Powerball winner Louise White, 81, purchased a winning Powerball ticket on February 11, but it's taken her a while to come to terms with the windfall.
She heard the winning numbers on a television announcement and wrote them down, but did not immediately check her own ticket. A bit later, when she discovered that her numbers were identical to what she had written down, she didn't believe it and checked online. They matched again, even after she shut the computer down and restarted it to look one more time. The next morning, White tucked the winning ticket into her Bible and went out for Sunday breakfast.
Today, the 81-year-old Rhode Island resident has finally gone public with her prize. The February jackpot was worth $336.4 million, and White has chosen a lump sum payment according to ABC. After taxes, that comes to $210 million. This is the third largest prize in Powerball history, and the first jackpot since ticket prices rose from $1 to $2 in January. The chances of matching all six numbers, as White did, come to about 1 in 175 million.
It all started with some rainbow sherbet; around 7 p.m. on February 11, a family member decided to pick some up at the supermarket. White was anxious to go herself in order to choose her numbers before the evening drawing.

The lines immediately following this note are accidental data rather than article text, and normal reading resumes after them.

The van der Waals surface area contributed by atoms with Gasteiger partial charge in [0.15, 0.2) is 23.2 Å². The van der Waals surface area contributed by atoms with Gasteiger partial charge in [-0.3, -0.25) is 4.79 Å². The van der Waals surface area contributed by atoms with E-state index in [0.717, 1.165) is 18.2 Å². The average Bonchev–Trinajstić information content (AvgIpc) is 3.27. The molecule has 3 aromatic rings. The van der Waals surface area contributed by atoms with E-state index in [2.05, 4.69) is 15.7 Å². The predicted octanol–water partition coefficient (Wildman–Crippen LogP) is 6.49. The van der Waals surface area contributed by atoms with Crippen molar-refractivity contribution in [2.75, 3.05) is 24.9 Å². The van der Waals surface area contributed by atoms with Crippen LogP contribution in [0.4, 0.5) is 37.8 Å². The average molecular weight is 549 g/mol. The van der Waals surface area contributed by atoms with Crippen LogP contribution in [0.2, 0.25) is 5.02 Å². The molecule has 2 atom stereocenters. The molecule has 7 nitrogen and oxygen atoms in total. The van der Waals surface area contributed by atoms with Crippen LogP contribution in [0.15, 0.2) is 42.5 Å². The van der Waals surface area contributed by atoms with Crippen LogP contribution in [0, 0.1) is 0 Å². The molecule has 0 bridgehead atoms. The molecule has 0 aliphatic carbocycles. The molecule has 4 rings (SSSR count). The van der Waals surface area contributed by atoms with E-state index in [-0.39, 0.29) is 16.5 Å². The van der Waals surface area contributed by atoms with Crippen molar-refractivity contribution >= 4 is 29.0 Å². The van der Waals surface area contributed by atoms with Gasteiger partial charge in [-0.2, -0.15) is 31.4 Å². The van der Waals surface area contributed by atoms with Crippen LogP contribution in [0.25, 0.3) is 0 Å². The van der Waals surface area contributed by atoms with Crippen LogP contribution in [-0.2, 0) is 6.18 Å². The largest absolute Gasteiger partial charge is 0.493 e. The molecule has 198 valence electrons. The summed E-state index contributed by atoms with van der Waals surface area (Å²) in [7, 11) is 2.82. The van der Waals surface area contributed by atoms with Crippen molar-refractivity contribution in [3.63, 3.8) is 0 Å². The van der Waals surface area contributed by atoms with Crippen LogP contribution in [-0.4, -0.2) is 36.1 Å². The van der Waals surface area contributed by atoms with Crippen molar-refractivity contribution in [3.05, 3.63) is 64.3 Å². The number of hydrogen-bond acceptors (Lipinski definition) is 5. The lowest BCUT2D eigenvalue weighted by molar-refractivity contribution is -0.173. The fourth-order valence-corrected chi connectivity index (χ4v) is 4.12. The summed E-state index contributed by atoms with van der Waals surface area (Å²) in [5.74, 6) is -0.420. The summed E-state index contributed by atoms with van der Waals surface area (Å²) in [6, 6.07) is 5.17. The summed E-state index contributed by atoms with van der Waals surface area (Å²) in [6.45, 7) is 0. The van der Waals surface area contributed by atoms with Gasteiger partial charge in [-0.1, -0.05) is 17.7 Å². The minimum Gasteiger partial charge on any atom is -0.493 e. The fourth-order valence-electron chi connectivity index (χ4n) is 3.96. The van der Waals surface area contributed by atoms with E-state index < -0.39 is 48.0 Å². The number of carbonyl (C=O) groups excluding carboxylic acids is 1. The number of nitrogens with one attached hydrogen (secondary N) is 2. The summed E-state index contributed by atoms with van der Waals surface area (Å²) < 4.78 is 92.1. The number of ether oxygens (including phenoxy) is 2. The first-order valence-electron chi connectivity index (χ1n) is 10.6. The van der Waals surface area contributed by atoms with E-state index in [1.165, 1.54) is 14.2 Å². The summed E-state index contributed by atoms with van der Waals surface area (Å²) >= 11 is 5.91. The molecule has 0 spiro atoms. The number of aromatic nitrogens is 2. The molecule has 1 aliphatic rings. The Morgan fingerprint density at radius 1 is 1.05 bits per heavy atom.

I had just finished making a sandwich and was asked if I wanted anything at the store, wrote White in a statement on Tuesday. And I said emphatically, 'I can't believe you asked me if I want you to get me something. NO, I don't want you to get me something, I want to go with you!' And although I was told there was no hurry and I should finish eating, I said we needed to go now!
So she took a ride to the local Stop N Shop, and that's when she picked up the Powerball ticket. When she turned on the evening news that night and discovered that she had won, she and family members hugged and jumped up and down in disbelief.
We're excited, very blessed and will determine in the coming months how we'll spend the money, but we know we'll always have rainbow sherbert, she wrote.